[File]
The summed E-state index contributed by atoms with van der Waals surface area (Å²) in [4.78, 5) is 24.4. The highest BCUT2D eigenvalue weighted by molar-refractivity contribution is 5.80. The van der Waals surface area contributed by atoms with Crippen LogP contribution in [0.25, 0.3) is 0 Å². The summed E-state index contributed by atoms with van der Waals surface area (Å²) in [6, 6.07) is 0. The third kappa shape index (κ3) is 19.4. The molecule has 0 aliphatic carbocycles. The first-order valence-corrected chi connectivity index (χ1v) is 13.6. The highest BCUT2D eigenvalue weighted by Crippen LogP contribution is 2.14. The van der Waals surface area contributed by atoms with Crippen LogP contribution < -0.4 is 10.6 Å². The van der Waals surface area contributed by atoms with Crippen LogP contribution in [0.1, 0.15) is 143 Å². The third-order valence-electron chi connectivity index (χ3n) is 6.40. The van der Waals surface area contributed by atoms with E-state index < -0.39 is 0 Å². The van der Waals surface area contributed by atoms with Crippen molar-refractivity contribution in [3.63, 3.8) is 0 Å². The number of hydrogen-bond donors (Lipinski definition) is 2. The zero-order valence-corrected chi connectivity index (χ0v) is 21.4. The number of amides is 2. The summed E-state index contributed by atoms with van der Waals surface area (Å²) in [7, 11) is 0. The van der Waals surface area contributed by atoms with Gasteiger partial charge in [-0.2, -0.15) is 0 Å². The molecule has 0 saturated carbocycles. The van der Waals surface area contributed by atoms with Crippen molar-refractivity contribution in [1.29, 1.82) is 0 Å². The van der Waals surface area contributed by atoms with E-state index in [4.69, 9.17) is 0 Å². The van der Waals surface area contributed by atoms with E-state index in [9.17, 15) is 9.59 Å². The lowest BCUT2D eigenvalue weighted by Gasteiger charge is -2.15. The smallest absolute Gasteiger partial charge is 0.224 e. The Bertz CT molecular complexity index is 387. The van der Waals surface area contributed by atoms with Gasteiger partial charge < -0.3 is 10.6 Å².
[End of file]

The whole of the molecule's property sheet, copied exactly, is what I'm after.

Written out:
The summed E-state index contributed by atoms with van der Waals surface area (Å²) in [4.78, 5) is 24.4. The highest BCUT2D eigenvalue weighted by molar-refractivity contribution is 5.80. The van der Waals surface area contributed by atoms with Crippen LogP contribution in [0.25, 0.3) is 0 Å². The summed E-state index contributed by atoms with van der Waals surface area (Å²) in [6, 6.07) is 0. The third kappa shape index (κ3) is 19.4. The molecule has 0 aliphatic carbocycles. The first-order valence-corrected chi connectivity index (χ1v) is 13.6. The highest BCUT2D eigenvalue weighted by Crippen LogP contribution is 2.14. The van der Waals surface area contributed by atoms with Crippen LogP contribution < -0.4 is 10.6 Å². The van der Waals surface area contributed by atoms with Crippen LogP contribution in [0.1, 0.15) is 143 Å². The third-order valence-electron chi connectivity index (χ3n) is 6.40. The van der Waals surface area contributed by atoms with E-state index < -0.39 is 0 Å². The van der Waals surface area contributed by atoms with Crippen molar-refractivity contribution in [3.63, 3.8) is 0 Å². The number of hydrogen-bond donors (Lipinski definition) is 2. The zero-order valence-corrected chi connectivity index (χ0v) is 21.4. The number of amides is 2. The summed E-state index contributed by atoms with van der Waals surface area (Å²) in [7, 11) is 0. The van der Waals surface area contributed by atoms with Gasteiger partial charge in [-0.2, -0.15) is 0 Å². The molecule has 0 saturated carbocycles. The van der Waals surface area contributed by atoms with Crippen molar-refractivity contribution in [1.29, 1.82) is 0 Å². The van der Waals surface area contributed by atoms with E-state index in [4.69, 9.17) is 0 Å². The van der Waals surface area contributed by atoms with E-state index in [9.17, 15) is 9.59 Å². The lowest BCUT2D eigenvalue weighted by Gasteiger charge is -2.15. The smallest absolute Gasteiger partial charge is 0.224 e. The Bertz CT molecular complexity index is 387. The van der Waals surface area contributed by atoms with Gasteiger partial charge < -0.3 is 10.6 Å².